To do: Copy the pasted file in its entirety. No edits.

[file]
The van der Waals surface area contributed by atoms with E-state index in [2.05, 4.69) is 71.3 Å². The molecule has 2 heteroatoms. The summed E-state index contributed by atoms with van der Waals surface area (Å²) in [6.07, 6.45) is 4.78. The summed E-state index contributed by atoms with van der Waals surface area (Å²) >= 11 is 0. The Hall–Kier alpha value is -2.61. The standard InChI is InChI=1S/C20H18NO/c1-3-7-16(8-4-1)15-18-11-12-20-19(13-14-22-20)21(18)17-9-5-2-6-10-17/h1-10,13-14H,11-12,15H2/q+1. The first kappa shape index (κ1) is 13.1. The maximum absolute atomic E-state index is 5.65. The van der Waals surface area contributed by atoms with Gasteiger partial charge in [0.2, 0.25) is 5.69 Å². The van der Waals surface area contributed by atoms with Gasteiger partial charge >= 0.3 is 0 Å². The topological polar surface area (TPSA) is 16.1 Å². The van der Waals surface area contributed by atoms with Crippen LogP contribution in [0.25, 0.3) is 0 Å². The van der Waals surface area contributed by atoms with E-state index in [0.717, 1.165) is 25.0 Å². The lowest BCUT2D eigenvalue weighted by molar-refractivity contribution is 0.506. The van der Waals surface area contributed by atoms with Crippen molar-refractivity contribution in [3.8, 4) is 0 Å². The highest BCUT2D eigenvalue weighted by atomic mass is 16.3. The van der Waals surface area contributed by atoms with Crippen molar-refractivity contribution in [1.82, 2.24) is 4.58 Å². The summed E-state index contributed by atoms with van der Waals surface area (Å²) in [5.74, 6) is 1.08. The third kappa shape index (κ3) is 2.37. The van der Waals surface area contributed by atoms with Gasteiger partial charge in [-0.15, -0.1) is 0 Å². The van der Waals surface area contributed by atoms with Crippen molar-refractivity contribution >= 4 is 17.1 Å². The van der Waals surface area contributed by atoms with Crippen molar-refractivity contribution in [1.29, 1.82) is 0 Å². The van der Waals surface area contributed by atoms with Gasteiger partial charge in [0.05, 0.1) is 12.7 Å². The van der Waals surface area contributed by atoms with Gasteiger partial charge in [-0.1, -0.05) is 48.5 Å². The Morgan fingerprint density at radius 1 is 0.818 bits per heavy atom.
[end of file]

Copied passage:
The van der Waals surface area contributed by atoms with E-state index in [2.05, 4.69) is 71.3 Å². The molecule has 2 heteroatoms. The summed E-state index contributed by atoms with van der Waals surface area (Å²) in [6.07, 6.45) is 4.78. The summed E-state index contributed by atoms with van der Waals surface area (Å²) >= 11 is 0. The Hall–Kier alpha value is -2.61. The standard InChI is InChI=1S/C20H18NO/c1-3-7-16(8-4-1)15-18-11-12-20-19(13-14-22-20)21(18)17-9-5-2-6-10-17/h1-10,13-14H,11-12,15H2/q+1. The first kappa shape index (κ1) is 13.1. The maximum absolute atomic E-state index is 5.65. The van der Waals surface area contributed by atoms with Gasteiger partial charge in [0.2, 0.25) is 5.69 Å². The van der Waals surface area contributed by atoms with Gasteiger partial charge >= 0.3 is 0 Å². The topological polar surface area (TPSA) is 16.1 Å². The van der Waals surface area contributed by atoms with Crippen LogP contribution in [0.25, 0.3) is 0 Å². The van der Waals surface area contributed by atoms with E-state index in [0.717, 1.165) is 25.0 Å². The lowest BCUT2D eigenvalue weighted by molar-refractivity contribution is 0.506. The van der Waals surface area contributed by atoms with Crippen molar-refractivity contribution in [3.8, 4) is 0 Å². The highest BCUT2D eigenvalue weighted by atomic mass is 16.3. The van der Waals surface area contributed by atoms with Crippen molar-refractivity contribution in [1.82, 2.24) is 4.58 Å². The summed E-state index contributed by atoms with van der Waals surface area (Å²) in [5.74, 6) is 1.08. The third kappa shape index (κ3) is 2.37. The van der Waals surface area contributed by atoms with Gasteiger partial charge in [-0.15, -0.1) is 0 Å². The van der Waals surface area contributed by atoms with Crippen molar-refractivity contribution >= 4 is 17.1 Å². The van der Waals surface area contributed by atoms with Crippen molar-refractivity contribution in [1.29, 1.82) is 0 Å². The van der Waals surface area contributed by atoms with Gasteiger partial charge in [0.05, 0.1) is 12.7 Å². The van der Waals surface area contributed by atoms with Gasteiger partial charge in [-0.1, -0.05) is 48.5 Å². The Morgan fingerprint density at radius 1 is 0.818 bits per heavy atom.